Russian Federation Minister for Foreign Affairs, Sergey V. Lavrov, speaks at the 69th United Nations General Assembly General Debate in the UN building in New York City on September 27, 2014. A spokesperson for the European Union said on May 30, 2015 that Russia had issued a travel ban on 89 European politicians and military leaders from 17 countries. Russian media quoted an unnamed source in the country's foreign ministry, who said the list was issued in retaliation against economic sanctions relating to the Ukraine conflict. File photo by John Angelillo/UPI | License Photo
MOSCOW, May 31 (UPI) -- Russia banned dozens of European politicians and military leaders from traveling inside its borders in a move the Russian Foreign Ministry characterized as retaliation against economic sanctions, according to officials.
A spokesperson for the European Union on Saturday said several EU politicians had for months been denied entry at the Russian border before Moscow shared a confidential "stop list" that comprised the names of 89 European politicians and military leaders from 17 countries.
"We don't have any other information on legal basis, criteria and process of this decision," the EU spokesperson said in a statement. "We consider this measure as totally arbitrary and unjustified, especially in the absence of any further clarification and transparency."
Russian state news agency TASS on Saturday quoted an unnamed high-ranking official at the Russian Foreign Ministry, who said, "An answer to some European countries demanding to explain why these names have been put on the lists of persons banned from entering Russia is quite simple -- this was done as a response to a sanctions campaign unleashed against Russia by some Germany-led countries of the European Union."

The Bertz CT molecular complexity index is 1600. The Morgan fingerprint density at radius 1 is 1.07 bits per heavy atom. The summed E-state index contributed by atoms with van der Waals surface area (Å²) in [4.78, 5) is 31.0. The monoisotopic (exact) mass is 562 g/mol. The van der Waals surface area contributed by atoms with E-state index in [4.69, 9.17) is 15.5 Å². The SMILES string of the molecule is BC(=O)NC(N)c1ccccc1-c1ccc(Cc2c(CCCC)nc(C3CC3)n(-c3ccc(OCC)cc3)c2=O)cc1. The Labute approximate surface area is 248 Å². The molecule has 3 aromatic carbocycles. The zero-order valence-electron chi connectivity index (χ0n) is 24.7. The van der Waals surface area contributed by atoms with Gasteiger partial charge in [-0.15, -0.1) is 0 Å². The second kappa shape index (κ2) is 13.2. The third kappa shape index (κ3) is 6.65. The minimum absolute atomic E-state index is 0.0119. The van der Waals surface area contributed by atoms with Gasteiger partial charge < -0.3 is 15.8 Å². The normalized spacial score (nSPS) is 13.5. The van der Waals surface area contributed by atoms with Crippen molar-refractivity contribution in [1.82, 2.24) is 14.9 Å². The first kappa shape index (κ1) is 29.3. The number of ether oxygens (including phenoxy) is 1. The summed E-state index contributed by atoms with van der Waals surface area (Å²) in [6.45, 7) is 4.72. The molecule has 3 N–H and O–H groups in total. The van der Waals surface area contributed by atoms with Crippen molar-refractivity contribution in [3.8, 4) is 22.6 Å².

Last week, German lawmaker Karl-Georg Wellmann was denied entry to Russia after he landed at an airport in Moscow to meet foreign ministry officials. The German government at the time called the incident "incomprehensible and unacceptable" and demanded a list of those banned from traveling to Russia. Wellman said he believes he was put on the list because of his public criticism of Russia as a provider of weapons, logistics and other assistance to separatists in Ukraine.
Western powers, including the United States, imposed economic sanctions against Russia after it annexed Crimea from Ukraine last year, and they have repeatedly accused Moscow of supplying weapons and troops to pro-Russian rebels in eastern Ukraine. Russian authorities deny the charge, and Russian President Vladimir Putin has characterized any Russian troops fighting in Ukraine as volunteers acting on their own.
In April, Russian Prime Minister Dmitry Medvedev said the sanctions cost Russia $26.7 billion in 2014 and could rise to $80 billion this year.
"Despite my numerous previous official requests to the Russian authorities to make the blacklist public and communicate the clear reasons why each individual has been included there, our Members have been repeatedly stopped at the border and the European Parliament has not been officially notified which of its Members are being targeted by the sanctions," Martin Schulz, president of the European Parliament, said in a statement.
Russian state news quoted the unnamed foreign ministry official as saying the lists "were handed to our European partners as a gesture of trust and their publication may weigh on the conscience of corresponding sides. Just one thing remains unclear: Did our European co-workers want these lists to minimize inconveniences for potential 'denied persons' or to stage another political show?"
Reportedly on the list are former British Deputy Prime Minister Nick Clegg, former British Defense Secretary Sir Malcolm Rifkind, Swedish MEP Anna Maria Corazza Bildt and former Czech foreign minister Karel Schwarzenberg.
TASS quoted the unnamed foreign ministry official as saying U.S. citizens had also been blacklisted, but he said "it should be mentioned that in this case our American partners act more constructively than the European ones."